Does it really matter if you try to live your life more sustainably? Will it actually help to stop the destruction of the planet? Can the little things individual people and families do make a difference when the BPs of world seem intent on squeezing every single dollar out of the earth at the expense of future generations? Sometimes I wonder. But to use one of my favorite quotes, “Never doubt that a small group of committed citizens can change the world. Indeed, it’s the only thing that ever has” (Margaret Meade). I have to cling to the belief that it does matter–and that the collective will of world citizens is up to the challenge of taking back our planet.
And although I write most of my blogs from the perspective of how thinking “green” will benefit buyers and sellers of real estate, it is my desire to assure my grandchildren and all the children of the world, have a sustainable future that is the strongest motivation for my commitment. I want to get the message out that the simple changes we make in our lives do matter, and can make a substantial difference in the future sustainability of the earth.
There can be no one, I’m sure, who was not horrified by the obscenity in the Gulf Coast. We watched daily, wringing our hands, feeling helpless as BP continued the damage to the environment, the economic stability and the lifestyle and culture of the region.
So does boycotting BP gas stations make a difference? Probably not– not if we insist on continuing to fill gas guzzling cars at competitors’ gas stations. Recently I had to drive a rental car after a red light runner totaled my Prius. The only car the rental company had was a Hyundai Santa Fe SUV. OMG! I spent $70 in 10 days. I’m used to spending $35 in two weeks! That’s because I get about 38-40 MPG. When I questioned a few people and asked how can people do this, they responded with what to me were horror stories, of spending $80 a week on their gas guzzling cars. How can this make sense to anybody–both because we are a nation in financial crisis but also because oil is ultimately a non-renewable resource.
Little Things Count
We don’t all have to turn into rabid tree huggers to make a couple of small but significant lifestyle changes. Consider bottled water. It takes 17 MILLION barrels of oil to make the plastic bottles used in the United States each year. This doesn’t even count the energy required to manufacture and transport these bottles to market which severely drains limited fossil fuels. And then there’s the fact that BPA and PETE chemicals in plastic bottles are suspected to have carcinogenic properties as well as the fact that the millions upon millions of plastic bottles that wind up in land fills (despite recycling efforts) generate toxic emissions and pollutants that contribute to global warming. So what if you make a decision to put a water filter on your faucet or get a Brita pitcher (that’s what I use) and a couple of stainless steel water bottles to take with you. Can you do that? Will you do that? It is a small sustainable change that will make a difference and also save you a lot of money.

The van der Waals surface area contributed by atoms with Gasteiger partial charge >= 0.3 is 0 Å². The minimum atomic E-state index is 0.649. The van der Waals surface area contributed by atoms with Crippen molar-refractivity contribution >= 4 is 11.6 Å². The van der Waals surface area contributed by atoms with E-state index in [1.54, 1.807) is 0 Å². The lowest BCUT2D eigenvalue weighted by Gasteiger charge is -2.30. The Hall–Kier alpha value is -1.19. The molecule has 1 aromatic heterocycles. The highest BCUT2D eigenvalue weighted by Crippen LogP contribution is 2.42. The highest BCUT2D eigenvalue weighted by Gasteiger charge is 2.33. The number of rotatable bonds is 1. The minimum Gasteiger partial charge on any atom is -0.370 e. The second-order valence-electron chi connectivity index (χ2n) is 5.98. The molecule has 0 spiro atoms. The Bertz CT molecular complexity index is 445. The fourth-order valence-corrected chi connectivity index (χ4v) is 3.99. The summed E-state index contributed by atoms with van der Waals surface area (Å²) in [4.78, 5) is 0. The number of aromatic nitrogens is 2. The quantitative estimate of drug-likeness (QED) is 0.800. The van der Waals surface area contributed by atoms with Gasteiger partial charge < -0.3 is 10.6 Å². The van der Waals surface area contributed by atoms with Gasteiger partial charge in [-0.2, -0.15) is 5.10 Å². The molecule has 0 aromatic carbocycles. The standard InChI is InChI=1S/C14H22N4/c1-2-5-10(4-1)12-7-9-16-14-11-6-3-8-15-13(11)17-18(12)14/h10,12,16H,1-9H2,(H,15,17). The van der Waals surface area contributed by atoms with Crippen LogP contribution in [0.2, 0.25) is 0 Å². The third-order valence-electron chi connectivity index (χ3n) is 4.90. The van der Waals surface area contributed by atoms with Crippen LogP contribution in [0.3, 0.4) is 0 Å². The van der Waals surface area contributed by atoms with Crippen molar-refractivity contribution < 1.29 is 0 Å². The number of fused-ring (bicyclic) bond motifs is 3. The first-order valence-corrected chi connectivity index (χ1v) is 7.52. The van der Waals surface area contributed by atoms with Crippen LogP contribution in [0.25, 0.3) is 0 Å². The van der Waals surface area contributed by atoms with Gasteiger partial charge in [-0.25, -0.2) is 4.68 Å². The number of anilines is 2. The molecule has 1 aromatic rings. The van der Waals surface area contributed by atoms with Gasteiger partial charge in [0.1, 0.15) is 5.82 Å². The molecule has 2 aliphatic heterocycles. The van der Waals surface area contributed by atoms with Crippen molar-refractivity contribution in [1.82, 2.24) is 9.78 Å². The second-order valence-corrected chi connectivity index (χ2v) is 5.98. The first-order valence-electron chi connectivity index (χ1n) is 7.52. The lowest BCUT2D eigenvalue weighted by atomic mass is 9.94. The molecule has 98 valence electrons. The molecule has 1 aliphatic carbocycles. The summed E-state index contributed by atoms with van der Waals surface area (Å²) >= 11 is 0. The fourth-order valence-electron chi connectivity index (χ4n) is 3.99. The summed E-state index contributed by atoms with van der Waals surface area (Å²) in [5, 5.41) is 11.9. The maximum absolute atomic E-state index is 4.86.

I’m happy to see more and more people consciously using reusable bags. It takes 60 to 100 MILLION barrels of oil to make the world’s plastic bags. Yes, recycling helps but here’s the rub. More and more foreign entities–read that China–are buying our recycled plastic bags and shipping them (more oil) overseas to make things in factories to sell back to us. They are also exposing workers in these factories to toxins that are making them ill because the worker safety standards are lax and not enforced where they even exist. That’s not an excuse not to recycle everything you can. Reusable bags are a better choice.
Electronic Waste-A Growing Danger
Our growing reliance upon and obsession with technology is wreaking havoc on the nation’s landfills and thus on the water and soil we rely upon for irrigation, drinking and food production. Lead, cadmium, beryllium, and mercury are just some of the contaminants we don’t want fouling our ecosystem. In 2005, according to the EPA, 1.5 to 1.8 MILLION tons of electronic waste was disposed of. But only 345,000 to 379,000 tons was safely recycled. If you live anywhere near a Best Buy, a Staples or an Office Depot you can responsibly recycle all of your obsolete electronic junk–anything from computers, to compact discs, to plugs and cords–anything related to technology. I have an Office Depot Tech Recycling box right now that I keep adding too until its full. Some U.S. counties have E-Waste recycling centers and if not, you can contact Green Disk Services. You can mail up to 20 pounds of small electronics and electronic paraphernalia for $6.95. And don’t forget about donating. Many non-profits can use your old computers and other technology.
Because of the current economic climate many of us buying less, thus reducing our consumption. Our economy should not be so dependent how much Americans buy stuff. Trying to stick to the Three Rs–Reduce, Reuse, Recycle is a worthwhile effort to make.
And finally in the words of R. Buckminster Fuller, “We are not going to be able to operate our Spaceship Earth successfully nor for much longer unless we see it as a whole spaceship and our fate as common. It has to be everybody or nobody.”
This is one of my favorite videos. I’ve watched it more than once.